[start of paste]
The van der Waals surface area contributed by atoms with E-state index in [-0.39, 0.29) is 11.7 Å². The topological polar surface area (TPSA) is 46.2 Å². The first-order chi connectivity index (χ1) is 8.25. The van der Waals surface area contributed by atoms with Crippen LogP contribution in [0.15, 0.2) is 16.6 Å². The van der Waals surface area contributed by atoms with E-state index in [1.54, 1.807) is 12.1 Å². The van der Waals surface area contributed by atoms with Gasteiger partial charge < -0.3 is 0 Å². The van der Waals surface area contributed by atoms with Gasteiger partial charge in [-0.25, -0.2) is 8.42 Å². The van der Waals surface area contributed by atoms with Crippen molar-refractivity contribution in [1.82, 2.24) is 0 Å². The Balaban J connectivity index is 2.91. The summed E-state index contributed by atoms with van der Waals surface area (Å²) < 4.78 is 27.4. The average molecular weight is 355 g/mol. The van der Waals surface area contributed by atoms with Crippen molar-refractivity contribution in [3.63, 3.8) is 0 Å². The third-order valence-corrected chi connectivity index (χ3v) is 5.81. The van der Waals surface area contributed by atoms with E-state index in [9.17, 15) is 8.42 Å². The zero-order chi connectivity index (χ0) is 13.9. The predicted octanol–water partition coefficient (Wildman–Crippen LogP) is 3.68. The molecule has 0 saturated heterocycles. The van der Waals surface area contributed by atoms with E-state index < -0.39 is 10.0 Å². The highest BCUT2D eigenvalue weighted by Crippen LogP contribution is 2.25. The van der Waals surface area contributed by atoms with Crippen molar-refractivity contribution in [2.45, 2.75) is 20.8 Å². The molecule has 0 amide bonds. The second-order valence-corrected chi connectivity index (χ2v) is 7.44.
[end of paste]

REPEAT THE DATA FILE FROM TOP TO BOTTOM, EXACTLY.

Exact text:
The van der Waals surface area contributed by atoms with E-state index in [-0.39, 0.29) is 11.7 Å². The topological polar surface area (TPSA) is 46.2 Å². The first-order chi connectivity index (χ1) is 8.25. The van der Waals surface area contributed by atoms with Crippen LogP contribution in [0.15, 0.2) is 16.6 Å². The van der Waals surface area contributed by atoms with E-state index in [1.54, 1.807) is 12.1 Å². The van der Waals surface area contributed by atoms with Gasteiger partial charge < -0.3 is 0 Å². The van der Waals surface area contributed by atoms with Gasteiger partial charge in [-0.25, -0.2) is 8.42 Å². The van der Waals surface area contributed by atoms with Crippen molar-refractivity contribution in [1.82, 2.24) is 0 Å². The Balaban J connectivity index is 2.91. The summed E-state index contributed by atoms with van der Waals surface area (Å²) < 4.78 is 27.4. The average molecular weight is 355 g/mol. The van der Waals surface area contributed by atoms with Crippen molar-refractivity contribution in [3.63, 3.8) is 0 Å². The third-order valence-corrected chi connectivity index (χ3v) is 5.81. The van der Waals surface area contributed by atoms with E-state index in [9.17, 15) is 8.42 Å². The zero-order chi connectivity index (χ0) is 13.9. The predicted octanol–water partition coefficient (Wildman–Crippen LogP) is 3.68. The molecule has 0 saturated heterocycles. The van der Waals surface area contributed by atoms with E-state index < -0.39 is 10.0 Å². The highest BCUT2D eigenvalue weighted by Crippen LogP contribution is 2.25. The van der Waals surface area contributed by atoms with Crippen molar-refractivity contribution in [2.45, 2.75) is 20.8 Å². The molecule has 0 amide bonds. The second-order valence-corrected chi connectivity index (χ2v) is 7.44.